Twenty-five per cent of the material will be available for researchers in the United States. Four per cent will come to Canada for our contributions to the mission, and Canadian scientists at institutions across the country will be examining those materials. Around 1 per cent will go to Japan due to partnerships involving the JAXA Hayabusa 2 mission. The remainder, a little over 70 per cent of the total, will be locked away for future study.

Dr. Kim Tait, the Curator of Mineralogy at Toronto's Royal Ontario Museum, has been studying materials similar to Bennu that have been found here on Earth. These are carbonaceous chondrite meteorites, which contain a large amount of carbon and water, and are composed of minerals formed in the presence of water.


These charcoal-black meteorite fragments are from the Tagish Lake meteorite, which fell on January 18, 2000, and were recovered just hours after they struck the ground. These meteorites are some of the most pristine we know about. Pieces of this meteorite are being studied at the University of Alberta and the Royal Ontario Museum. Credit: Chris Herd/University of Alberta

"What I focus on are the minerals," Dr. Tait told The Weather Network. "How the minerals are forming, how they formed together, and which minerals are present. It all reads like a book. I can read the different pressures, the temperatures, and the elements that were present."

Meteorites are an excellent way to study the conditions at the beginning of the solar system. However, the materials collected from Bennu have been unchanged for billions of years and will undoubtedly provide us with insights that have been lost due to meteorites being changed by Earth's environment.

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bennus boulder and limb from detailed survey 201903074

This image, taken on March 7, 2019, by the PolyCam camera on NASA's OSIRIS-REx spacecraft from a distance of about 5 km, shows a view across asteroid Bennu's southern hemisphere and into space. It demonstrates the number and distribution of boulders across Bennu's surface. The large, light-coloured boulder just below the center of the image is about 7.4 meters wide, roughly half the width of a basketball court. Credits: NASA/Goddard/University of Arizona

"This is like a snapshot in time, from the very beginning of the solar system, and some of these materials could be pre-solar system," Tait explained. "Getting our hands on a very primitive sample, that's full of carbon, which can be the building blocks of life, is super exciting."

Off to Apophis

Now that OSIRIS-REx has completed its primary mission, it has a new goal and a new name to go along with it.

OSIRIS-APEX — the Origins, Spectral Interpretation, Resource Identification and Security - APophis EXplorer — is now on its way away from Earth, headed for a rendezvous with Apophis, an asteroid even more infamous than Bennu.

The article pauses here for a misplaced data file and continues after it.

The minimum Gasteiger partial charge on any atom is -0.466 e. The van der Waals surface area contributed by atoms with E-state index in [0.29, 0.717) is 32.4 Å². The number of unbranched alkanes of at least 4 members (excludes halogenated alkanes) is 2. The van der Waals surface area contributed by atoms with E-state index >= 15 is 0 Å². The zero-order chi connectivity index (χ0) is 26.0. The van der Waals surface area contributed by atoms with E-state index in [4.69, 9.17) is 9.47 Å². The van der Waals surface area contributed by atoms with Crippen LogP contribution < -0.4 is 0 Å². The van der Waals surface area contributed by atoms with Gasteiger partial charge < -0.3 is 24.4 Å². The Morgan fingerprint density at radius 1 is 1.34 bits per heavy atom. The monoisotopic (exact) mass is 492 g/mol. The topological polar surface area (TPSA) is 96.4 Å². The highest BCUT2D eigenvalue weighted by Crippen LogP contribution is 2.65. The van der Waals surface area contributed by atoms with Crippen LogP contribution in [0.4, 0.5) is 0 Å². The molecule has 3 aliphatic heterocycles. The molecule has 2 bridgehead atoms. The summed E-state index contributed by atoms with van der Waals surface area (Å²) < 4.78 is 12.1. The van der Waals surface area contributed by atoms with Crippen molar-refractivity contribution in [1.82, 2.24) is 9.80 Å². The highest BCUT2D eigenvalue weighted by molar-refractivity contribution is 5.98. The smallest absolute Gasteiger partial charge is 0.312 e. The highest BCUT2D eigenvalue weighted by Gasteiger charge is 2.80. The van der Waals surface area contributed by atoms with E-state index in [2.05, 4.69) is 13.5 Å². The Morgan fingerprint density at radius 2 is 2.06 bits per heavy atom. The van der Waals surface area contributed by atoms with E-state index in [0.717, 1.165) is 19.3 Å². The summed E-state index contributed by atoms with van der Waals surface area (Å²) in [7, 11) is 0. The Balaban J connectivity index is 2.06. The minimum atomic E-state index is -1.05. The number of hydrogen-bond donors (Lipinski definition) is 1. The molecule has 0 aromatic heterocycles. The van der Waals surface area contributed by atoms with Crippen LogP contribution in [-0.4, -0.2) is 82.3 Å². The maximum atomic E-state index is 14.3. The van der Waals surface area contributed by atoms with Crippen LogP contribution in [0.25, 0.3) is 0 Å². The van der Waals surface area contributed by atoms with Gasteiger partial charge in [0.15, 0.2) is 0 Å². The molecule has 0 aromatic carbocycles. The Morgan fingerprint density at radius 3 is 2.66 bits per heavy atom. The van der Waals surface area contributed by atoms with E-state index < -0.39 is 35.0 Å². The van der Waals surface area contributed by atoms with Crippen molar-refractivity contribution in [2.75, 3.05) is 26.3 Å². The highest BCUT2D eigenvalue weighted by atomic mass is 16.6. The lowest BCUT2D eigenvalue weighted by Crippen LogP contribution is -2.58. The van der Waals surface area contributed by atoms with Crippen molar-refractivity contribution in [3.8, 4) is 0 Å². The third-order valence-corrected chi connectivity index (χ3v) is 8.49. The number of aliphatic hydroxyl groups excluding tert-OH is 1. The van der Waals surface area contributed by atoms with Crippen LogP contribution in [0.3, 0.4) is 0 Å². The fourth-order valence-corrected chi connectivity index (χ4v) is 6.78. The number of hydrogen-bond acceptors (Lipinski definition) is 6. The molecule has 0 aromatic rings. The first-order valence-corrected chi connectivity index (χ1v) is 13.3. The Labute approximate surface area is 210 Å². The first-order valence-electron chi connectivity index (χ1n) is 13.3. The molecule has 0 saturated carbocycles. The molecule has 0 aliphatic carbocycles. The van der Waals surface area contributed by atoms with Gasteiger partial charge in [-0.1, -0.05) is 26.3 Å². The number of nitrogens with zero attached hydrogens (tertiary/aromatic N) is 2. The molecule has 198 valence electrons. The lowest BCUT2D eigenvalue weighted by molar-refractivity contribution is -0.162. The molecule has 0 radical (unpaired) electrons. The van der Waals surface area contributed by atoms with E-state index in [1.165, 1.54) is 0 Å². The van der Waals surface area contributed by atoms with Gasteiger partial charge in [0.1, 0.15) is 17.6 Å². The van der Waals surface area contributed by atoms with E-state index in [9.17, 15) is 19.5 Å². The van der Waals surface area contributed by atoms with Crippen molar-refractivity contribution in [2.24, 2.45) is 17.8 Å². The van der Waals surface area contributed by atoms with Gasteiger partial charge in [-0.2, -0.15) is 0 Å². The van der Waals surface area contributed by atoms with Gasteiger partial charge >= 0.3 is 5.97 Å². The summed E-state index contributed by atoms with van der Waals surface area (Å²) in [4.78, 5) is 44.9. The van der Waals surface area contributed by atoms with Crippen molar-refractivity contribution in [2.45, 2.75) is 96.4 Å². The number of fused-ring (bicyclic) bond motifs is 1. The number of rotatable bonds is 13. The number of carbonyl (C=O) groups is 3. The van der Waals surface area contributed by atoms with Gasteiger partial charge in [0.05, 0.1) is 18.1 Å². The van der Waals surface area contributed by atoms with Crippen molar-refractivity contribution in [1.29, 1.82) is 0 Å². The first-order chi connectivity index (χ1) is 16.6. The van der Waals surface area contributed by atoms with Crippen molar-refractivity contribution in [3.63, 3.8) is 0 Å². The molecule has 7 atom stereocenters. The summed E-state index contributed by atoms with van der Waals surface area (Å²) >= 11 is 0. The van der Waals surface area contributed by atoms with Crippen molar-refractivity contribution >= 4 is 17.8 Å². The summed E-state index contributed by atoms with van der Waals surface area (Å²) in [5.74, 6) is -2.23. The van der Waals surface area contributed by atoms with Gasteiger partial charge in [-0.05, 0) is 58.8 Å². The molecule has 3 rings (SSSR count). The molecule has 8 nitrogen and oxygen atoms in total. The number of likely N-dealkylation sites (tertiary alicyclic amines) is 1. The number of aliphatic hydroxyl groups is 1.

This artist's rendition shows the OSIRIS-APEX spacecraft pulling alongside asteroid Apophis after it has passed Earth in 2029. Credit: NASA/University of Arizona

Bennu's very slight chance of impacting Earth in the far future makes it worthy of our attention. Still, astronomers really just need to keep an eye on it from time to time.

Apophis, on the other hand, has caused some genuine worries.

When it was discovered in 2004, simulations of its orbit revealed an alarmingly high chance of it hitting Earth in April of 2029. Fortunately, further observations refined its orbit, and it was found that there was no impact risk at that time. Instead, the asteroid will pass by at a distance of around 32,000 km, or roughly one-tenth of the distance to the Moon.

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Even as that threat was ruled out, though, the asteroid's close pass brought up a potential impact in 2036 and another in 2068. As telescopes tracked the asteroid's path through space and scientists studied its orbit, all threats from Apophis were eventually ruled out, and it was even completely removed from NASA's Sentry Risk table in February 2021.


Apophis' orbit around the Sun is shown here, both from above and from an angle, along with details of the asteroid's past and present threat level. Credit: NASA/JPL/CNEOS/Scott Sutherland

Still, even though Apophis is no threat to us now, the close encounter in 2029 is an excellent opportunity to study another near-Earth asteroid. Rather than build a whole new spacecraft, since OSIRIS-REx is still healthy and has plenty of fuel, NASA renamed it and sent it speeding off to this new target.

Once it catches up, just after the April 2029 Earth flyby, it will spend about 18 months studying Apophis. The main objectives will be to see how its close pass affected the asteroid and its path through space, which will give us new insights into its potential behaviour in the future (and any other possible risks it might pose).

Watch below: Why NASA sent a vending machine-sized probe to smash into an asteroid